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Know Your Street Art: Untitled

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It’s a private toilet on public McAllister street — a place for workers on a retrofit project to do their business without interruption. For the artist named “fnnch,” it’s also a place for his new art project: a four-sided structure with three different honey bears, each one a variation on a theme. One has the bear in a “classic” pose, but another has the animal in a chef’s hat, and a third has it in a red knit cap that makes him seem like a longshoreman or an angler.

Anyone who has seen Wes Anderson’s 2004 film The Life Aquatic with Steve Zissou, which stars Bill Murray as an oceanographer, will recognize the hat.

“I’m a big fan of films from Wes Anderson,” fnnch tells SF Weekly. “If you don’t know what it is, it’s just like a hipster beanie.”

Fnnch has an arrangement with the owner of the retrofit company to adorn its toilets with his work — a deal that fits into fnnch’s philosophy about art: He wants people to encounter it in public places that challenge their perception of “illegal” art. His earlier work was often in places where he didn’t get permission from the owners or from any organization. In the past few years in Duboce Park, where the city had stenciled the pathways with official-looking signage to keep dogs leashed, fnnch added colorful dog art, so that one figure of a dog-walker held a Jeff Koons-like balloon dog, another a Keith Haring-like mutt, another a Snoopy, and so on. It was all in good fun — and all illegal.

Yet the city has let fnnch’s dog figures stay.

“As far as I know, I’m the first and only artist in San Francisco to paint something illegal in a public park and have the city not only let it stay but actually maintain it,” says fnnch, a St. Louis native who is in his 30s and is based in San Francisco but has work around the United States. “That’s what I strive for with my work — that people think, ‘Oh, this is probably commissioned.’ ”

No surprise here. Fnnch is one of many artists to paint on San Francisco’s blue mailboxes.

“I think the post office should have a mural program where every relay box — you apply to paint it, and if you maintain it against graffiti, you get a six-month window and then it’s up for grabs again,” says fnnch. “San Francisco doesn’t have a utility box art program — which is embarrassing, since Sacramento has one and San Jose has one. … With my work, I try to open up new, alternative spaces for public art, to lead people to look at art differently. I also want to test out models for other artists. That’s why I’ve painted on mailboxes, construction sites, and sidewalks. I’ve done three projects on Lyft cars. It’s a lot easier to get permission to paint on a construction site or a Lyft car than it is to get someone to give you an actual wall for a mural, which can be extremely challenging in San Francisco.”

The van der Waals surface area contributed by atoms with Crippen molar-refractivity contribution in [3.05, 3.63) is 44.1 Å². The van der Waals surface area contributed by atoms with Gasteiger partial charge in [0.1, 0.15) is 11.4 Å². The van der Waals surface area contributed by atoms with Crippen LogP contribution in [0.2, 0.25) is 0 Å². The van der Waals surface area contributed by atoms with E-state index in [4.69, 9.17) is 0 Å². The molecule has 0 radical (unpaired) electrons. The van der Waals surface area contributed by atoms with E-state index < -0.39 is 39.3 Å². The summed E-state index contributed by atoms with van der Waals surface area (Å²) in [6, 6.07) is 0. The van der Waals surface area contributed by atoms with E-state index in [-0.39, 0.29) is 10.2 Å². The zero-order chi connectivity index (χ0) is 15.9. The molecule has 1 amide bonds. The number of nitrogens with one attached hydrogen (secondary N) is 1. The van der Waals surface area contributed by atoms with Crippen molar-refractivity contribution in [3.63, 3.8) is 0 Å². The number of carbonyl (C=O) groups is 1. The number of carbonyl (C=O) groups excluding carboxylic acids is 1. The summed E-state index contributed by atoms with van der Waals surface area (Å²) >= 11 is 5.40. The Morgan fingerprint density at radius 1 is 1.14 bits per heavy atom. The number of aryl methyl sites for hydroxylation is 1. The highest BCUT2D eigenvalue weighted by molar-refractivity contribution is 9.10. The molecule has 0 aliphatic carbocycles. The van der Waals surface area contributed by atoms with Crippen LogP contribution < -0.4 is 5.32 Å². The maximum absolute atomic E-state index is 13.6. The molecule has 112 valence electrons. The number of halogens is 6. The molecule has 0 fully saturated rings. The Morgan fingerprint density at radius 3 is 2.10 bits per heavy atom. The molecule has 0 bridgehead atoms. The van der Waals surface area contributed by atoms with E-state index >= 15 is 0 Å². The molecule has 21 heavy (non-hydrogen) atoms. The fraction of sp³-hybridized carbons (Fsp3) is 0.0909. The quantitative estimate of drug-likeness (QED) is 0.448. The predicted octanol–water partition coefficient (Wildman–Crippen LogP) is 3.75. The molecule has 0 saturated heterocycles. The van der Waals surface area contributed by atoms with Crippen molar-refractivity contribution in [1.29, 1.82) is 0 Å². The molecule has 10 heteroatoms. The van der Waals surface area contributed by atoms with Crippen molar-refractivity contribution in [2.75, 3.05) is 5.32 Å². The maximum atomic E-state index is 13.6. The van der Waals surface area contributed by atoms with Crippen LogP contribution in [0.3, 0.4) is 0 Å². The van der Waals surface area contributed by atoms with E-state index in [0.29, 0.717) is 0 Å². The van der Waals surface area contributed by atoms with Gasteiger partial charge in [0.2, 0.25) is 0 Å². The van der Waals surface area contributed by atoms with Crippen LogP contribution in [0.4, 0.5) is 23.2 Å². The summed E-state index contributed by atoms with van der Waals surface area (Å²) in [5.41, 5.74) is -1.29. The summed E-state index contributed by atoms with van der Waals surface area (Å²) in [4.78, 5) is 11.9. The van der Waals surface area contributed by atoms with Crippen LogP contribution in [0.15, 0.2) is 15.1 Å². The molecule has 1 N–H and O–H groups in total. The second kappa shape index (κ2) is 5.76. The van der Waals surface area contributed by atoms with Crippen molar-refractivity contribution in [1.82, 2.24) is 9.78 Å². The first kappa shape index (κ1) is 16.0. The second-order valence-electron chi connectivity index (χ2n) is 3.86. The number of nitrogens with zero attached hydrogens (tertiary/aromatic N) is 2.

The challenge led him to look at toilet boxes. “At some point,” he says, “I had an idea to put art on a toilet box. The toilet box is just the enclosure around a Porta-Potty that a construction company puts up. Some of them in Pacific Heights look nice. And some of them don’t have anything at all, or have sheets of plywood that are pretty ugly. But you often get them in places that you couldn’t get a mural wall, so they’re right on the street and often in high-traffic areas. And they’re a relatively standard size.

“I painted a mural on a construction site in the Haight back in 2015,” he adds. “I called the number on the site and asked if I could paint — and they said, ‘Yes.’ The company’s owner was excited about the project, and after the site came down, he expressed an interest in doing something else, so I reached out and asked if he had any toilet boxes.”

The toilet on McAllister Street is fnnch’s first commission, and it went up a few weeks ago. People who recognized fnnch’s work — from previous projects or from his Instagram account — have lauded the bears. Fnnch calls the honey bears “a universal symbol of happiness.

“Most people have [honey] as children,” he says. “We deeply desire what’s inside. They’re nostalgic. They’re innocent. They’re positive. So I’ve been able to use them as a tool where people get excited about public art. I don’t have to worry as much about whether there’s an aesthetic match to the community, or whether people will object to the content. It’s more about, ‘Oh, cool — someone’s painting on a toilet box!’ ”

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Jonathan Curiel

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